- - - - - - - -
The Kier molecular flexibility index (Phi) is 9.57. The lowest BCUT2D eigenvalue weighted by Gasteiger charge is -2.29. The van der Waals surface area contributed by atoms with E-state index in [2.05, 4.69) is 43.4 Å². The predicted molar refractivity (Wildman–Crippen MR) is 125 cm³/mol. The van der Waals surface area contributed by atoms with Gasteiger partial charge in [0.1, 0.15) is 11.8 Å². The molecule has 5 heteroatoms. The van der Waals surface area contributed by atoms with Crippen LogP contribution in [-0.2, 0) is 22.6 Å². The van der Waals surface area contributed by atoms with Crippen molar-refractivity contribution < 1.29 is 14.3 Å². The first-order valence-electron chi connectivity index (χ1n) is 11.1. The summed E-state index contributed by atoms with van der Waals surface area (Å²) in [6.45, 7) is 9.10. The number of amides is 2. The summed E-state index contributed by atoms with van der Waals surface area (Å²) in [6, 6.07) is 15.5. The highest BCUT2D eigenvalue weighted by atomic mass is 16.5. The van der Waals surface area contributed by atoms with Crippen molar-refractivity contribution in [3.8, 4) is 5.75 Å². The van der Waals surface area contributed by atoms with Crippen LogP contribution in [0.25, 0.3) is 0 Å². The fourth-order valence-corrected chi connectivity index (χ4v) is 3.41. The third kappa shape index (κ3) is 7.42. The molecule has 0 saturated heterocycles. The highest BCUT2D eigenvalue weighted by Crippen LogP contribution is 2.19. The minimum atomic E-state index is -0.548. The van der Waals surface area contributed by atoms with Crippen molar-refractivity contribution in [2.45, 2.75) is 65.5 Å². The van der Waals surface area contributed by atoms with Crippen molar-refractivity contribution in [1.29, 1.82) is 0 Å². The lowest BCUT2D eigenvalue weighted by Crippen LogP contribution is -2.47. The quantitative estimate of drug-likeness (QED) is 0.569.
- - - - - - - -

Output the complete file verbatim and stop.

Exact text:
The Kier molecular flexibility index (Phi) is 9.57. The lowest BCUT2D eigenvalue weighted by Gasteiger charge is -2.29. The van der Waals surface area contributed by atoms with E-state index in [2.05, 4.69) is 43.4 Å². The predicted molar refractivity (Wildman–Crippen MR) is 125 cm³/mol. The van der Waals surface area contributed by atoms with Gasteiger partial charge in [0.1, 0.15) is 11.8 Å². The molecule has 5 heteroatoms. The van der Waals surface area contributed by atoms with Crippen LogP contribution in [-0.2, 0) is 22.6 Å². The van der Waals surface area contributed by atoms with Crippen molar-refractivity contribution < 1.29 is 14.3 Å². The first-order valence-electron chi connectivity index (χ1n) is 11.1. The summed E-state index contributed by atoms with van der Waals surface area (Å²) in [6.45, 7) is 9.10. The number of amides is 2. The summed E-state index contributed by atoms with van der Waals surface area (Å²) in [6, 6.07) is 15.5. The highest BCUT2D eigenvalue weighted by atomic mass is 16.5. The van der Waals surface area contributed by atoms with Crippen molar-refractivity contribution in [3.8, 4) is 5.75 Å². The van der Waals surface area contributed by atoms with Crippen LogP contribution in [0.25, 0.3) is 0 Å². The fourth-order valence-corrected chi connectivity index (χ4v) is 3.41. The third kappa shape index (κ3) is 7.42. The molecule has 0 saturated heterocycles. The highest BCUT2D eigenvalue weighted by Crippen LogP contribution is 2.19. The minimum atomic E-state index is -0.548. The van der Waals surface area contributed by atoms with Crippen molar-refractivity contribution in [2.45, 2.75) is 65.5 Å². The van der Waals surface area contributed by atoms with Crippen molar-refractivity contribution in [1.29, 1.82) is 0 Å². The lowest BCUT2D eigenvalue weighted by Crippen LogP contribution is -2.47. The quantitative estimate of drug-likeness (QED) is 0.569.